- General consensus to Q4: B2B sites have to constantly evolve, and it’s getting easier w. technology & social media
- Mobile site should have dramatically less content, much higher location/time-based functionality
Q5. What is the fastest way to spice up your B2B website?
- Spice up with customer videos
- Messaging that takes the tension out of the shoulders of your dear readers. “Oh, these guys get it. They know me. They can help
- Video, an easy to read blog with frequent posts, and a scrolling twitter feed of relevance to the visitor..
- Allright, y’all get your fancy schmancy stuff. I’ll be over here alone in the great, simple, concise messaging corner
- Invite developers with a properly designed API section or website extension
- many recent, tagged pictures of happy customers help too
- Don’t just focus on onsite, but make sure the messaging off-site “speaks” volumes as well
- Linking a blog and consistently blogging is one of the fastest ways to spruce up a b2b website
- Other online properties linked to site such as Facebook Page, Twitter ID, Plancast, other social media ties
- don’t agree with a scrolling twitter feed – too distracting
- Outposts are perfect places for relevant messaging off-site…social networks, videos, podcasts, curation, etc.
- It isn’t about shiny baubles. Message first, then baubles that reinforce it
- Do you lose interest in video on a b2b site fairly quickly?
- I do……Do you lose interest in video on a b2b site fairly quickly?
- Video if a talking head can come off a bit ego-centric too
- Yes I do, thus go for a short video please -> Do you lose interest in video on a b2b site fairly quickly?
- I am starting to click away from the video on a b2b site more and more.
- Yes, when badly done, video really bombs. well done can = magic. Sincerity, believability counts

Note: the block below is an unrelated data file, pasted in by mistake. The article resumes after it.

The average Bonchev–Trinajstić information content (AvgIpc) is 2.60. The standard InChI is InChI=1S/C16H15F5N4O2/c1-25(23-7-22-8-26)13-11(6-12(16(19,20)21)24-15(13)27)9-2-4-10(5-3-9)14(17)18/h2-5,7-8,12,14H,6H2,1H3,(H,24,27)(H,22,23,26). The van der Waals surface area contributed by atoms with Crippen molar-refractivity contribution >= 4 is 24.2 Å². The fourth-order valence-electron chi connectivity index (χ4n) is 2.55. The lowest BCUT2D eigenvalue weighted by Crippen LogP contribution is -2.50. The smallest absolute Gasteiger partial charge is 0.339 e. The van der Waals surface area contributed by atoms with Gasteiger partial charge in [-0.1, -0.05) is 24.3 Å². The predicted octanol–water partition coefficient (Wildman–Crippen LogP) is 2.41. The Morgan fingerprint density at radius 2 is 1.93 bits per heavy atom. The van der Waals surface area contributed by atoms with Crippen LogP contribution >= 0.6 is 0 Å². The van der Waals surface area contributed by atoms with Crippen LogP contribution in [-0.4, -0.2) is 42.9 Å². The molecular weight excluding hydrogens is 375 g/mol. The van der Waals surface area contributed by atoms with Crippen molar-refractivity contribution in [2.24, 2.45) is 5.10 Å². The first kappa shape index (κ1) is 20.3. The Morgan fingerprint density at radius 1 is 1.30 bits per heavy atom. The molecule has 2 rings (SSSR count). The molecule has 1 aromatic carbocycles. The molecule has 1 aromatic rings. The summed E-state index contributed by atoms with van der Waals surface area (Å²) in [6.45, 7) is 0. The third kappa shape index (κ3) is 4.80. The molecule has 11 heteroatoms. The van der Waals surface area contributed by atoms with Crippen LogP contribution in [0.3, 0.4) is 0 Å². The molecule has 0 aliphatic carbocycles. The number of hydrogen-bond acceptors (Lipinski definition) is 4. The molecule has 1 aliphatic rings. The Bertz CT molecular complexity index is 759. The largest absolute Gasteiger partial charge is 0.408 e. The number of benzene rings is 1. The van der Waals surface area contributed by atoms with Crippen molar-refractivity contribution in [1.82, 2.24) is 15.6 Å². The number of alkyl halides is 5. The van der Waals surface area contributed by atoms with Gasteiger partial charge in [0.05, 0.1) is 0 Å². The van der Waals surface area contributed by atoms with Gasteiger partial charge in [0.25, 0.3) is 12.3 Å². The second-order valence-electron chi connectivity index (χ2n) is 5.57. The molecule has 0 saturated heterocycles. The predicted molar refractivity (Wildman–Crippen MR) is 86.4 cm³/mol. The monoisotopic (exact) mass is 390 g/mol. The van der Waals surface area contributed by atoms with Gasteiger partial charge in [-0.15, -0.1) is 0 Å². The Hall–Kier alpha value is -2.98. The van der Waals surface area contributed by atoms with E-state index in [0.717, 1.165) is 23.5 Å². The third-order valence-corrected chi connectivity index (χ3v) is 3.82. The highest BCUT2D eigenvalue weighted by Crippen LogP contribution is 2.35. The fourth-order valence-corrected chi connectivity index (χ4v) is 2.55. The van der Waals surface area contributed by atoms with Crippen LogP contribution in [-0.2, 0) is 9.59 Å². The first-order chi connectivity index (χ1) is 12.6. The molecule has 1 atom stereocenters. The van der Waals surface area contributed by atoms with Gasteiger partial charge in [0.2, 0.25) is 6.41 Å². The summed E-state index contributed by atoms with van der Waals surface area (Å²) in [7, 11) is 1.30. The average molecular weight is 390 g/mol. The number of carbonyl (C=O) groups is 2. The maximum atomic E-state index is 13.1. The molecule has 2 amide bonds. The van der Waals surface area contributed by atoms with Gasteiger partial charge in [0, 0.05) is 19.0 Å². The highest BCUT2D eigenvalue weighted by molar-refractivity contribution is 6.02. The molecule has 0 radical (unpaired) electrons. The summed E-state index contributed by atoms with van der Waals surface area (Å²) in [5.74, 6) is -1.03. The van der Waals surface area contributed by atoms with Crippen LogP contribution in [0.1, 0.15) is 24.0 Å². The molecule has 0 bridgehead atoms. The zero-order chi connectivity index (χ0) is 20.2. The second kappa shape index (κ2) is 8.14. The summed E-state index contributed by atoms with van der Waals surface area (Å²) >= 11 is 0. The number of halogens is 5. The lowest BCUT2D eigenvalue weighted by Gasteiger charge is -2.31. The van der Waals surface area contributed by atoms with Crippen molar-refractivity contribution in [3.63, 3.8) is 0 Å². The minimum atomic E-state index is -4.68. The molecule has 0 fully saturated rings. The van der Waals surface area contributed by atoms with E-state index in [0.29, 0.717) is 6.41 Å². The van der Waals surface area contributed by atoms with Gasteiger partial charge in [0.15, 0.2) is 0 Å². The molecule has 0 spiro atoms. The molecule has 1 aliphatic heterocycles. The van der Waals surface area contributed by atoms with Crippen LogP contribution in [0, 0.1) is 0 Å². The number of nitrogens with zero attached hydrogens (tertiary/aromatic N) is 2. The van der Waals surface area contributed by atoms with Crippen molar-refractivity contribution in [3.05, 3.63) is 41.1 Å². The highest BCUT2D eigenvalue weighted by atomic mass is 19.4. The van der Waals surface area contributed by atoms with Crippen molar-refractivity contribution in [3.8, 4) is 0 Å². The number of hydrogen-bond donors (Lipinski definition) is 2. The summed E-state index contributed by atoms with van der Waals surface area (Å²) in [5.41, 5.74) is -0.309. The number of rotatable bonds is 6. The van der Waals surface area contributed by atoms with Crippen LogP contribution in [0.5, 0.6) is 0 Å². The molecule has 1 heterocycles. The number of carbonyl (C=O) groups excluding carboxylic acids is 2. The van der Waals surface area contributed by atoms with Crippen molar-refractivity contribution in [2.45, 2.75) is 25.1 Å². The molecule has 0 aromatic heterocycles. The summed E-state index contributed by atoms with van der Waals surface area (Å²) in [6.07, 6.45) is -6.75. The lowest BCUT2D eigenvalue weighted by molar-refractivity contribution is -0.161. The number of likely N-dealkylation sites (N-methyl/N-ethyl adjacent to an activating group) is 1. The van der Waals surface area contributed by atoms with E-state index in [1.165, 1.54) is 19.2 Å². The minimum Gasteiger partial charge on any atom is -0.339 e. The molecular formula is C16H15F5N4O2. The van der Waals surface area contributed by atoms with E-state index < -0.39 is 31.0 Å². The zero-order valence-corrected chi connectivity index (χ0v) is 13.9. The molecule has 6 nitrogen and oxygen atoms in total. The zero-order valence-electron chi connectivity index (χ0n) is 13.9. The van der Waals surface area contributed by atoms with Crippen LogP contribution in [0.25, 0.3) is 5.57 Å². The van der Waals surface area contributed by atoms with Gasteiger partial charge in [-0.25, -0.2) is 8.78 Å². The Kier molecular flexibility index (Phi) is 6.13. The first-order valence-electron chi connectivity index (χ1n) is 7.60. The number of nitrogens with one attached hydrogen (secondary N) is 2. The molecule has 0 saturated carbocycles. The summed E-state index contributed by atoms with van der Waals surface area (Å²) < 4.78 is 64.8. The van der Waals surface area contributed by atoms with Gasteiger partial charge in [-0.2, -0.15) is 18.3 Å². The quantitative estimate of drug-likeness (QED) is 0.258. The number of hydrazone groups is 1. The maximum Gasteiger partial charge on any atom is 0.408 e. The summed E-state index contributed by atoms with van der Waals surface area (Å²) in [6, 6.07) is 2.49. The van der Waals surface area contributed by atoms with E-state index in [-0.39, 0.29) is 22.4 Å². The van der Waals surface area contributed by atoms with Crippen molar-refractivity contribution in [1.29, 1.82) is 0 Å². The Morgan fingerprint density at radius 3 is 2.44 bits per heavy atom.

Q6. Are corporate websites losing out their own Facebook pages?
- I we seemed to have established in a previous that Facebook isn’t where it’s at in B2B, Twitter and LinkedIn are better.
- I agree : Outposts are perfect places for relevant messaging off-site
- Probably varies by industry but B2B I wouldn’t think so. Q6. Are corporate websites losing out their own Facebook pages?
- Q6 At point in time, a Corporate website is the “mother ship” of web assets around which other digital properties revolve
- yes to some extend, FB pages are used as Nice to Have but no longer Must Do in B2B
- Now, the website is the major way for gathering prospect data. But new techs are distributing data collection entry points
- got it, agree with recent tweets (maybe) – twitter is a special medium, so tweets, @ replies may look out of context
- Absolutely! Can’t just stick on one side of the street, when there’s fun stuff in the rest of the neighborhood
- Agree with – Website is mother ship. Content goes out to outposts – Youtube, Facebook, Linkedin, Slideshare, etc
- I’m thinking of @guykawasaki‘s example where he chose a FB fan page instead of website
- Corporate websites/Customer Intranets will still be the major repository for accesing informati… (cont
- I’m thinkin much of Guy’s stuff is absolutely not relevant in B2B – but there may be some spots where yes. You?
- Better to lose to FB (or LI) than to competitor. Connect with customers on their terms whenever feasible
- Still believe homebase is home. Also, depends on off-site efforts and where visitors get driven to
- Better their own Facebook pages than someone else’s…
- Site is mother ship today. But long term, providing value is more important than location.
- Eventually all digital assets will feed directly into marketing automation system or CRM. Then you’ll have a true “net-centric” marketing org.
Add to the Conversation
There are many answers but what do you think? What challenges or questions do you have about using B2B websites in helping your business to succeed? What concerns do you have? Add to the conversation below by leaving a comment.